3G killed the radio stars; Vox postpones UMTS launch due to spectrum interference

23 Sep 2011

Paraguayan state-owned telecoms operator Copaco has postponed the 3G launch scheduled for its mobile unit, Hola Paraguay (Vox), due to technical problems with spectrum in the 955MHz to 960MHz band. According to Paraguay.com, during Copaco’s final batch of tests last week, a total of 14 radio stations suffered interference from Vox’s 3G network. The USD20 million deployment was expected to launch on Wednesday, but has now been postponed until October at the earliest, in order to allow the necessary technical tweaks; the adjustments are expected to cost Copaco around USD500,000. Back in 2005, telecoms regulator Conatel established that all radio links in the 955MHz to 960MHz band must be migrated to the 932MHz to 940MHz band in order to accommodate the future deployment of mobile broadband networks in the country, but it now appears that the process was never satisfactorily completed.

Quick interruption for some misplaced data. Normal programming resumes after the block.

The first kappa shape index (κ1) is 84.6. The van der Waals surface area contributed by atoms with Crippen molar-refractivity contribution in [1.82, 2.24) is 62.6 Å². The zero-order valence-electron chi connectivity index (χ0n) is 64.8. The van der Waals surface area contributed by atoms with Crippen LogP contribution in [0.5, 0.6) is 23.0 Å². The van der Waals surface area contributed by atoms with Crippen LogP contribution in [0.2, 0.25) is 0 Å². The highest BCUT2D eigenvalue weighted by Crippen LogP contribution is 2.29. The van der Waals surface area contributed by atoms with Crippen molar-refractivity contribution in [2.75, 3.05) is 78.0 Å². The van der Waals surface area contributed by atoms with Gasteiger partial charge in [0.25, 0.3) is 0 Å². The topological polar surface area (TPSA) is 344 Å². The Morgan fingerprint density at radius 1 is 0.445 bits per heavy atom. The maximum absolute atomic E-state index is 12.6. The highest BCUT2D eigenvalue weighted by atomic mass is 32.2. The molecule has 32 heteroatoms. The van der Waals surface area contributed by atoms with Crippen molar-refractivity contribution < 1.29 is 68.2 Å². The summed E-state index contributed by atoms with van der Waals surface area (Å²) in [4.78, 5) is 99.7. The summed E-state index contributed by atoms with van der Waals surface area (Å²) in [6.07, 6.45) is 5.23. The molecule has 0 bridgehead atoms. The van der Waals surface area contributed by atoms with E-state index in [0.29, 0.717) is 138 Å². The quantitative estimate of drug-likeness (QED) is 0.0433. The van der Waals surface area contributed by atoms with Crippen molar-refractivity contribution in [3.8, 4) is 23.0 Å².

Despite securing a W-CDMA licence in August 2008, Vox found its 3G aspirations frustrated by the attitude of its former Japanese parent company KDDI Corporation, which distanced itself from the struggling Paraguayan unit, preferring to concentrate its focus on its more profitable operations closer to home. However, Vox has undergone something of a resurgence since Copaco’s USD3 million takeover in July 2010, and is now set to join rivals Tigo (formerly Telecel), Nucleo (Telecom Personal Paraguay) and Claro Paraguay (formerly CTI Movil) in the mobile broadband sector. Confirming the delay yesterday, Vox spokesman Abelardo Martinez admitted: ‘We are operationally ready, not commercially’.

Paraguay, Copaco, Hola Paraguay (Vox)